The indycampers are morons. There's no getting around it, no sugar-coating it: stone cold morons. In -- legitimately -- resisting the Scottish Parliamentary Corporate Body's attempt to expel their small camp from Holyrood's grounds, the group have argued their case in a fashion which has lapsed from the divinely ridiculous to the grotesquely insulting. They have consistently ignored substantial legal arguments they might use to win their case, spending hours instead on eccentric, invariably doomed political points and barrack room lawyering. They are their own worst enemies.
This morning, they returned to Lord Turnbull's court, explaining that - months into their case and months after his first option - they still haven't tracked down a lawyer to represent them. The spokesmen for the camp went still further. They accused the judge of blasphemy, demanded the Queen appear to give evidence, demanded a jury hear the case, suggested that a key "spiritual" argument should be addressed by the court, declaring that "Jesus Christ the second is here and we're going to get our independence."
I have the utmost sympathy for litigants -- ordinary folk -- trying to formulate legal cases without the assistance of a lawyer. This is hard, sometimes impossible, work. The logic of our courts puts them at a clear disadvantage when faced - as the indycampers have been faced - with professional opponents, whose bread and butter work is understanding legal procedures, rules and principles.
Having to do all this on the hoof - for yourself - without access to legal databases, without inbuilt legal know-how gained over the years, is tough. The inequality of arms can lead to injustice. Some judges are sympathetic to the plight of party litigants, others less so. Some try to take an active hand, focusing the ordinary punter's attention towards the key legal arguments and issues, rather than letting them dangle in the wind. They try to even up the odds, between the represented and the unrepresented party. They keep their patience, and try to see justice done as best they can.
Lord Turnbull is such a judge. We can only presume he lost the card-cut in the judicial dining room in Parliament House, to find himself landed with this case. And despite all manner of provocations, interminable, boring and irrelevant submissions -- this Court of Session judge has exhibited the patience of a saint. He had bent over backwards to accommodate the indycampers. He has treated their arguments as seriously as he could. He has tried to find any crumb of substantive legal argument in their digressive, and often just plain oddball submissions to the court. And by gum -- Lord Turnbull actually found one. The judge lit up this arguable point with neon lights in his first opinion in the "sovereign indigenous people of Scotland" case. He told them to focus on it. He sounded sympathetic.
And what have the indycampers done with this helping hand? On the evidence of today's hearing, they've completely ignored it, abandoning a potentially winnable legal point which could block Holyrood's eviction plan, preferring instead to indulge in more antics and insults. It is frustrating. It is baffling.
Here's the short version of how they might survive. The Scottish Parliamentary Corporate Body is a public authority. Under the Human Rights Act 1998, the actions of public authorities must conform with the rights protected under the European Convention. Article 10 protects free expression, Article 11 your right to freedom of assembly and association. Both of these are engaged by Holyrood's eviction plans, and both are qualified rights.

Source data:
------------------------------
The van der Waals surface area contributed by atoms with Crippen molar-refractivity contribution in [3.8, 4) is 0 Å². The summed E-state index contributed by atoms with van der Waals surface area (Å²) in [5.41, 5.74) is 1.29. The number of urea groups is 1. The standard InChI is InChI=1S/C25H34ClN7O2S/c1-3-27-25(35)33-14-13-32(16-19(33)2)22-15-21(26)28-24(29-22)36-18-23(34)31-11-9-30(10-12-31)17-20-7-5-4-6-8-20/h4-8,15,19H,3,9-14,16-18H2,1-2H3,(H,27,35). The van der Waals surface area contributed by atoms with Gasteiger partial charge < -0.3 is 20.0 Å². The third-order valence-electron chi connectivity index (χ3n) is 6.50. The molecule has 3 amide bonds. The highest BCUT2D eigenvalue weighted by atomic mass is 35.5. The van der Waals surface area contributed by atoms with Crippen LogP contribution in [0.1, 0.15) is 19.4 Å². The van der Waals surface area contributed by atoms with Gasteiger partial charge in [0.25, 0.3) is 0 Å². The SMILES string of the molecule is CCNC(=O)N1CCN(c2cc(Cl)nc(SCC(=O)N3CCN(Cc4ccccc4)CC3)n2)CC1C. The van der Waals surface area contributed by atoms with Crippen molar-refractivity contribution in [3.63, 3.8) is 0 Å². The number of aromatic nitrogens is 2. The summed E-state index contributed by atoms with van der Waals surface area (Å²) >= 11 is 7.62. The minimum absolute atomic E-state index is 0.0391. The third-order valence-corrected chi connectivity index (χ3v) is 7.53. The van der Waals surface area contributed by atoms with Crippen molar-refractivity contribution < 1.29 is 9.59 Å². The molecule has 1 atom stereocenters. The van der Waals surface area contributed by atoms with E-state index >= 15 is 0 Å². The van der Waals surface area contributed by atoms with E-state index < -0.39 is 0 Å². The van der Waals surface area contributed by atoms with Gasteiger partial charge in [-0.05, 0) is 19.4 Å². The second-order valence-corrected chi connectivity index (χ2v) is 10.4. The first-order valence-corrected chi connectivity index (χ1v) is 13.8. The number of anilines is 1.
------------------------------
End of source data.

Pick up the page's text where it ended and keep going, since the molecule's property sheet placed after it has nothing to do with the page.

That means the state is entitled to interfere with your rights to speak your mind and freely to assemble -- but only if particular conditions are met. The restrictions on your rights must be (a) according to law and (b) in pursuit of a legitimate aim -- national security, public safety, for the prevention of disorder or crime, for the protection of health or morals -- that kind of thing. Lastly, any interference must also be proportionate, striking a fair balance between collective interests pursued by the legitimate aim, and the fundamental rights of individuals to express their views, and to assemble. This is for the court to decide.
And in his first opinion, Lord Turnbull actually sounded reasonable skeptical about whether evicting this small camp would represent a proportionate measure by the Scottish Parliamentary Corporate Body. Distinguishing the situation involving the indycampers from other nearly analogous occupations, the judge had this to say:
 I have heard no evidence on the extent to which the respondents in the present case do, or do not, constitute an interference with the rights of others to access the grounds of the Scottish Parliament, or on any other matter which might fall to be weighed in a proportionality assessment. As a resident of Edinburgh though, I am familiar with the layout of the grounds surrounding the Scottish Parliament building and the general location of the Camp. As indicated by the petitioner, the Camp presently appears to occupy a small area at the very edge of the grounds which it owns and at the furthest point away from the entrance to the Parliament building. It is not immediately obvious that the presence of the Camp would inhibit the use of the grounds by others for picnicking, dog-walking, or the like, as founded upon by the petitioner. Nor is it immediately obvious that there are any real security or logistical concerns of the sort drawn attention to by the petitioner and which might weigh the proportionality balance in its favour.
Abandoning their ridiculous antics, ceasing gratuitously to insult the trial judge, focusing on this legal argument -- might actually get them somewhere. But after this morning's session, that looks like a fool's hope.